While tens of thousands of US troops are fighting the Taliban in Afghanistan, their presence is unwelcome in ally Pakistan and strikes by unmanned aircraft have become the main, if controversial, US combat tactic.
The Long War Journal, which tracks the strikes, says missiles have killed 15 senior Al-Qaeda leaders, and 16 “mid-level” Al-Qaeda and Taliban operatives since January 2008, as well as Baitullah Mehsud, the leader of Tehreek-i-Taliban Pakistan (TTP).
Despite Mehsuds death, TTP are killing more people than ever and Al-Qaeda leaders Osama bin Laden and Ayman al-Zawahiri -- both believed to be sheltering along the Afghan-Pakistan border -- remain at large.
“I dont think the group has necessarily been weakened at all. In fact were seeing more large-scale bombings and attacks in Pakistan than weve ever seen and with a very large casualty count,” said Venzke.
President Barack Obama has ordered 51,000 extra US troops to Afghanistan, hoping to turn the tide in the war and deny Al-Qaeda sanctuary, but tribal experts fear drone attacks could spawn a war of revenge for years.
“The way they are now attacking with their drones, trying to hit local militants -- maybe local militants are not a big threat to America but in the future they could become a threat,” said tribal expert Rahimullah Yusufzai.
The tribal belt is barred to outsiders, communication links are poor and foreign militants are said to impose a reign of fear, making the cost of the drone attacks and their long-term impact impossible to assess.
Local residents contacted by AFP in North Waziristan -- a district where 22 of the last 24 attacks have struck -- said families lived in fear over the prospect of a Hellfire missile annihilating their home without warning.
Yet speaking from Mir Ali, one of the main towns in the district, one shopkeeper said the drones did appear to have deterred foreign fighters.
“There seems to be only one advantage -- the number of foreigners who used to roam markets in the region freely has reduced considerably,” Noor Mohammad told AFP by telephone.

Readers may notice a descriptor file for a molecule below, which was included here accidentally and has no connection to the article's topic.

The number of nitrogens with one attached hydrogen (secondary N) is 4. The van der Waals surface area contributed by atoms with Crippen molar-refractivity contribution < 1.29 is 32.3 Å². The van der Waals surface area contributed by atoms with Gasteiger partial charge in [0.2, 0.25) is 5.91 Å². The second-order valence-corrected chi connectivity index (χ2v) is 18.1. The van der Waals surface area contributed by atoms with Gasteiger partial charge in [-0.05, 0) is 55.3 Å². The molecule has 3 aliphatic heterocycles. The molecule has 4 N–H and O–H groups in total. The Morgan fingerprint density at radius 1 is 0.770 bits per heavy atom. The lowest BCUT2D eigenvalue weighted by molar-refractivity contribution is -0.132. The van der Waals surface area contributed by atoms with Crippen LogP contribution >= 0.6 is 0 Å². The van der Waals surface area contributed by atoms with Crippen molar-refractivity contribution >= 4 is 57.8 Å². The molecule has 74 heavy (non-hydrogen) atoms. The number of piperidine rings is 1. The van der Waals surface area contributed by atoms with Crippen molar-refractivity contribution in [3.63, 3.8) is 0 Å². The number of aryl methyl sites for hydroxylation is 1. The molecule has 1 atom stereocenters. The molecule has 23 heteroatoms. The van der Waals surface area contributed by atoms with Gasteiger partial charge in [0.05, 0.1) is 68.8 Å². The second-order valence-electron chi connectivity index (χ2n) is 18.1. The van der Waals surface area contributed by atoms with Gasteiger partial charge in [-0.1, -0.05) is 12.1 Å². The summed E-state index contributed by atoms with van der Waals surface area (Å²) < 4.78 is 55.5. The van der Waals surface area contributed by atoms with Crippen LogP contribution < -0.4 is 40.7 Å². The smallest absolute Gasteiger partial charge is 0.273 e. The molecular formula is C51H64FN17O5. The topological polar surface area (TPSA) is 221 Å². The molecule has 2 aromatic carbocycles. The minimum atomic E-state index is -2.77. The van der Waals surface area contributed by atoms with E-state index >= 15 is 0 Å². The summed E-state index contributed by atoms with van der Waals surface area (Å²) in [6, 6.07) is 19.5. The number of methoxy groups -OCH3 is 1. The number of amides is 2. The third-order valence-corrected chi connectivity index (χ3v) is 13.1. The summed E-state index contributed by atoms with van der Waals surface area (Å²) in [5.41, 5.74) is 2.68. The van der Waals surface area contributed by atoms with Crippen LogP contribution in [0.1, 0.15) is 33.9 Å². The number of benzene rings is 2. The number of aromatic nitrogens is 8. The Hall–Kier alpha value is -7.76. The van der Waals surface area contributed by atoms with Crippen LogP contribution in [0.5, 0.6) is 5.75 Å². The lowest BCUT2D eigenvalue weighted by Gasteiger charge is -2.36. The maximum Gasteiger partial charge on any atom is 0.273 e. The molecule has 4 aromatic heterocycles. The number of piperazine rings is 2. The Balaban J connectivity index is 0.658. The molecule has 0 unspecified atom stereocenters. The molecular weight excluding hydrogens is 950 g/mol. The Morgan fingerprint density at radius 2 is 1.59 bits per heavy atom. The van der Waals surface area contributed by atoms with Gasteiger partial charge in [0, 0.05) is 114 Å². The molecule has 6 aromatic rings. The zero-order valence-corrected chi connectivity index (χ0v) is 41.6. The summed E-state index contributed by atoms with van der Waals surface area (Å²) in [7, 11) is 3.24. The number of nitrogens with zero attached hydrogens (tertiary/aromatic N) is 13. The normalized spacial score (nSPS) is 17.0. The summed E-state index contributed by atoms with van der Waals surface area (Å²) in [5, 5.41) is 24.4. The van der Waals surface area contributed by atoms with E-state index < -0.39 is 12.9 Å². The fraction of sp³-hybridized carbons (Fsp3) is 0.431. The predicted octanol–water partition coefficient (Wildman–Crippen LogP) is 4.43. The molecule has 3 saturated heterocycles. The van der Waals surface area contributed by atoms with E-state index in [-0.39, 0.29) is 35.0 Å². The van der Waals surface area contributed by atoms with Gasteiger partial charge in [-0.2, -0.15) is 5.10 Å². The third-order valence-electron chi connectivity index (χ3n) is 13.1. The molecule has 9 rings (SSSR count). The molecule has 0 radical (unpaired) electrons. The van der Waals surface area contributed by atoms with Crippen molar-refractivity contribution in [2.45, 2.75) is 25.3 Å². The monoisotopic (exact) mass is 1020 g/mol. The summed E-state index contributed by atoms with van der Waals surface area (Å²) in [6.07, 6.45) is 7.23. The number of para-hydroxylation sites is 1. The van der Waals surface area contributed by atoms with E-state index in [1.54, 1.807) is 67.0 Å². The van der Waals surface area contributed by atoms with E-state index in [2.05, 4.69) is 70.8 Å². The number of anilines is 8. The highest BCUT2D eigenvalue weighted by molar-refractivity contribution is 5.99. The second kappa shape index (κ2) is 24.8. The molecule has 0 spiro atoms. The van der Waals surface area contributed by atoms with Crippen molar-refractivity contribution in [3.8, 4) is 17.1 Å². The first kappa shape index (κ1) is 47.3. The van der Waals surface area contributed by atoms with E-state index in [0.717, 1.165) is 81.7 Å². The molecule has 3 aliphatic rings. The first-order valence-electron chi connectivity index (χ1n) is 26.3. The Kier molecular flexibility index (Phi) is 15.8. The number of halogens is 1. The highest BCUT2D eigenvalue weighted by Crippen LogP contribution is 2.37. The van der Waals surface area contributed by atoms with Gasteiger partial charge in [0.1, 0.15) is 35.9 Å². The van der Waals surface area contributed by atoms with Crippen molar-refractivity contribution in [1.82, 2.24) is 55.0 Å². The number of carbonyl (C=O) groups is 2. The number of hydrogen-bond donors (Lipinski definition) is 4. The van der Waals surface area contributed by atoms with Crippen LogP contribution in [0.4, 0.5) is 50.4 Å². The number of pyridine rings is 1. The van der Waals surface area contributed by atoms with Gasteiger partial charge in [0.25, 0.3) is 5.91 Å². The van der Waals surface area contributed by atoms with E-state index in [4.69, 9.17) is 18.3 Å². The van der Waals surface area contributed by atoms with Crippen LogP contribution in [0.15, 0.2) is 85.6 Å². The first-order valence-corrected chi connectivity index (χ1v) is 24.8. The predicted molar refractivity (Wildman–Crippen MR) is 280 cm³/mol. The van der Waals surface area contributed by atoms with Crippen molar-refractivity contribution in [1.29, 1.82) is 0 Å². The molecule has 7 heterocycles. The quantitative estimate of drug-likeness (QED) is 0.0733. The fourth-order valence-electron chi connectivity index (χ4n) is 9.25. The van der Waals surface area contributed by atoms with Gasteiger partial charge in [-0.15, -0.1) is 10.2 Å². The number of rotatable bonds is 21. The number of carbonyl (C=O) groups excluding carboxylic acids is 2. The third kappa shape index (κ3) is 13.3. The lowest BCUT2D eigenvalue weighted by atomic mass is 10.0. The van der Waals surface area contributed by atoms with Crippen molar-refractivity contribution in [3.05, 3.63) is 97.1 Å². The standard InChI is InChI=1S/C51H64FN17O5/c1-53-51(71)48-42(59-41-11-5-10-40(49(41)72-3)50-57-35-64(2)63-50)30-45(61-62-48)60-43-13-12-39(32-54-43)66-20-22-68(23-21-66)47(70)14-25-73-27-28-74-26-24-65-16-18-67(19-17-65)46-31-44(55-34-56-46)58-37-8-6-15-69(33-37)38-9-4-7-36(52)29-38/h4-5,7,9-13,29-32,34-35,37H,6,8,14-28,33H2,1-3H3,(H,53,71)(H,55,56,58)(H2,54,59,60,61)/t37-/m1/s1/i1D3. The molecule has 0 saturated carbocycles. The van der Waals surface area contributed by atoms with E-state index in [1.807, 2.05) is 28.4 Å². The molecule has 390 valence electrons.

In a tribal belt with widespread illiteracy and few jobs, militants exploit drone attacks to recruit, and there are fears that Pakistans perceived role undercuts its own counter-insurgency campaign against homegrown radicals.
President Asif Ali Zardari, who is massively unpopular at home, has warned that drone attacks undermine national consensus in “the war on militancy” as Pakistan struggles with bombings that have killed nearly 3,000 people in less than three years.
“Drone attacks are radicalising other people who may not have supported the Taliban,” warned Yusufzai.
Lisa Curtis, a research fellow at the conservative Heritage Foundation, said the Obama administration had little choice but rely on drones after the failed Christmas Day plot to blow up an airliner renewed fears of Al-Qaeda.
“The long-term costs are that its raising anti-Americanism in Pakistan, which in turn makes it more difficult for us to cooperate with Pakistan,” she told AFP.
The United States is increasing pressure on Islamabad to take on groups such as the Haqqani network, which attacks US forces in Afghanistan but is reputed to retain links with Pakistani intelligence.
Samina Ahmed, an analyst for the International Crisis Group, said US tactics had yet to spark major protests and cautioned against exaggerating the current impact for the civilian government.
“If there were drone attacks on urban centres, major civilian casualties, there would be a public outcry,” she said. It would become a major challenge to the Pakistan military and the Pakistan government,” she added. -AFP
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